Any year you meet the criteria for a covered employer, you must report all wages paid for the entire year (retroactively to January 1) and all wages paid in the next calendar year regardless of the amount of wages in the second year.
You are a “covered” employer if you meet one or more of the following criteria: (1)Your total annual payroll for the current or preceding calendar year equals or exceeds $1,000. (Total payroll is all wages paid to all employees before deductions.) (2)You acquired all or part of a business already subject to MT Unemployment Insurance (3) You are subject under the Federal Unemployment Tax Act (FUTA) (4) You employed agricultural workers and paid $20,000 or more in cash for agricultural labor in any quarter during the current or preceding calendar year (5) You employed 10 or more workers in agricultural labor in 20 different weeks during the current or preceding calendar year and/or (6) You employed domestic (or household) workers and paid $1,000 or more in cash for domestic services in any quarter during the current or preceding calendar year. Companionship services are not considered domestic employment.
If you are a covered employer, you have the obligation to post Montana Unemployment Insurance posters in locations visible to your employees.
I found some information on Montana Unemployment Insurance that I think is very helpful. Unemployment insurance, as you probably know, insures you so that you can get payments, called benefits, if you become unemployed. You can file for unemployment benefits if you are totally unemployed or if you are working less than 40 hours in a week. In Montana, your claim starts in the week you file the claim.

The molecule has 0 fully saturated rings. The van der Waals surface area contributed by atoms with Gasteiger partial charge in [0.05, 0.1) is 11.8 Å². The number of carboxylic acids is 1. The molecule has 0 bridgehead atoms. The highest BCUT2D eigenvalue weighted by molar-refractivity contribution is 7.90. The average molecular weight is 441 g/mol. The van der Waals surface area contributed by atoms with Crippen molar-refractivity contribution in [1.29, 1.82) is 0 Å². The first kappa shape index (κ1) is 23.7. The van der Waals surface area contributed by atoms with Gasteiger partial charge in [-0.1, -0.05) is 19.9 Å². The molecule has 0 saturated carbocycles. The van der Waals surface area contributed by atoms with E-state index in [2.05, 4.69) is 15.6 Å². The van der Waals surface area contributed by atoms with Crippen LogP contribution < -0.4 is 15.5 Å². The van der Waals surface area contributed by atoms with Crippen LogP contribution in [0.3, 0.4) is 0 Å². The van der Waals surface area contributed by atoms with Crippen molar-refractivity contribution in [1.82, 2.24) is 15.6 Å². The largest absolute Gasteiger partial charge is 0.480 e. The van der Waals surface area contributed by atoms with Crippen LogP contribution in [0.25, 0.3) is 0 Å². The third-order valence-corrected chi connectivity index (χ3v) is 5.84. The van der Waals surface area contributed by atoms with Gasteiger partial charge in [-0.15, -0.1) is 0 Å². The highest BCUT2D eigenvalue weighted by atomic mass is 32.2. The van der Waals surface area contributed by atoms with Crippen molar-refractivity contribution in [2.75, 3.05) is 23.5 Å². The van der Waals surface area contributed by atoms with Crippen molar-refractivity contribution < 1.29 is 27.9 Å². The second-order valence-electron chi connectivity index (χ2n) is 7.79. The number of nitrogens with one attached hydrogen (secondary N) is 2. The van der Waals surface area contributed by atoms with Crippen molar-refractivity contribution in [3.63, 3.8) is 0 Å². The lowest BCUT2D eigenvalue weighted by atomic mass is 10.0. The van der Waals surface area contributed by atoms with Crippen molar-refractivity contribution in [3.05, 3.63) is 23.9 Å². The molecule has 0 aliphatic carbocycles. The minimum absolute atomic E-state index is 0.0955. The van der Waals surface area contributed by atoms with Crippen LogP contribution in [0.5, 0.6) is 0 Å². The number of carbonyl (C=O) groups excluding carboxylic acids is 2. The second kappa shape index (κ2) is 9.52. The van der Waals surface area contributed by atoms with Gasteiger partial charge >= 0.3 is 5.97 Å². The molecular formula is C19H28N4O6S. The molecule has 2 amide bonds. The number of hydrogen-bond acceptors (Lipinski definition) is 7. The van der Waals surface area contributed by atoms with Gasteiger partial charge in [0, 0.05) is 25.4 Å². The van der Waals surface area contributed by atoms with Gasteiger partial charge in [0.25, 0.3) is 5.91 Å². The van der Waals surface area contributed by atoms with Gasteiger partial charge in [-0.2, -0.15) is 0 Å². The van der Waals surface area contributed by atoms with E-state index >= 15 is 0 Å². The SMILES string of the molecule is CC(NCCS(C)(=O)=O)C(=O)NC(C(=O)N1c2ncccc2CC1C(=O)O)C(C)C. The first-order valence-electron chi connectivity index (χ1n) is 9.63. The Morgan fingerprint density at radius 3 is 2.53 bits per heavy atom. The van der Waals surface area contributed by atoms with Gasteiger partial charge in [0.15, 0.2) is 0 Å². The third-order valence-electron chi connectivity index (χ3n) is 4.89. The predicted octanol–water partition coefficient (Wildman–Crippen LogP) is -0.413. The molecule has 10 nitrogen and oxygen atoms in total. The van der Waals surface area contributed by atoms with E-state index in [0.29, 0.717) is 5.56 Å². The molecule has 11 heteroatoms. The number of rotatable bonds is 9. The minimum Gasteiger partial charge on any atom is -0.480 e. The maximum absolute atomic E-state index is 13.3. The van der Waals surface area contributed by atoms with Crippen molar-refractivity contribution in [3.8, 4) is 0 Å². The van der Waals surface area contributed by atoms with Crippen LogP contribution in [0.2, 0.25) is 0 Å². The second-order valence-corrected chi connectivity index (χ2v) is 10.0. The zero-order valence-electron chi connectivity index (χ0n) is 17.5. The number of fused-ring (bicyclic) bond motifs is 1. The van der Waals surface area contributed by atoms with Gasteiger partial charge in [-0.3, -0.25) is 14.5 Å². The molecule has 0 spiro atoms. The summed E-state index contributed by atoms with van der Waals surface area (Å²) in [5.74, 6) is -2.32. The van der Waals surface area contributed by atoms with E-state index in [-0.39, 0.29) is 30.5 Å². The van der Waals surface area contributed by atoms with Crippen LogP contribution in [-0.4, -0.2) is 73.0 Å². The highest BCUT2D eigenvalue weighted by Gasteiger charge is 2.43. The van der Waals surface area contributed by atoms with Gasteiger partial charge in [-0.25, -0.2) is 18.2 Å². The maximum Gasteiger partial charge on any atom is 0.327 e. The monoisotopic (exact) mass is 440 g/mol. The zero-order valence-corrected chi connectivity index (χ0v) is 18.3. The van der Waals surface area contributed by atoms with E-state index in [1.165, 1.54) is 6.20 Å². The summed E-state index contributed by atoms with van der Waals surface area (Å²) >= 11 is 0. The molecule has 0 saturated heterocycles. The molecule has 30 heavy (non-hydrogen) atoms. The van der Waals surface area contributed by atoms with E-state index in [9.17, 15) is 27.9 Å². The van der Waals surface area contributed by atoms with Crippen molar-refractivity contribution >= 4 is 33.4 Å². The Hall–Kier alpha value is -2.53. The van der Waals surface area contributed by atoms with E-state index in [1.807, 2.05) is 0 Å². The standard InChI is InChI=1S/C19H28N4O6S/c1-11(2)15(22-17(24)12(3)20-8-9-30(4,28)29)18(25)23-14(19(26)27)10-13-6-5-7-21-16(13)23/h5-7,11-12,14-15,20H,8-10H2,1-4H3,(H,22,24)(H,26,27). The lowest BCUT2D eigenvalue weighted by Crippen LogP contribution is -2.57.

Be prepared to give your name, address, and information about your last job and dates of employment. You can apply either online or in person. If there are issues on your claim, you may be required to provide detailed information about these issues to the Customer Service Representative or enter this information into the Internet application form.
The amount of benefits you receive is dependent on your base pay period, which is the first 4 of the 5 previous quarters. The interesting thing, and the part that makes Montana a little different from other states, is the way the qualifying wage is calculated. To qualify, your pay must be 1-1/2 times more than the highest quarter of your base period or 7 percent of the average annual wage. Or your wage can be 50 percent of the average annual wage in Montana. The average annual wage changes yearly. It is calculated each July. In July 2005, the average annual wage was $27,060.71.
People who are injured in an on-the job injury and are not able to meet the requirements for unemployment benefits can usually use an alternative base period to calculate their eligibility.
In addition to the monetary eligibility, Montana has something they call non-monetary eligibility. That’s an issue that prevents you from receiving benefits, like if you quit the job for no reason or if you were fired for misconduct. If you don’t have childcare or transportation, or if you don’t actively seek work, you might not receive unemployment benefits.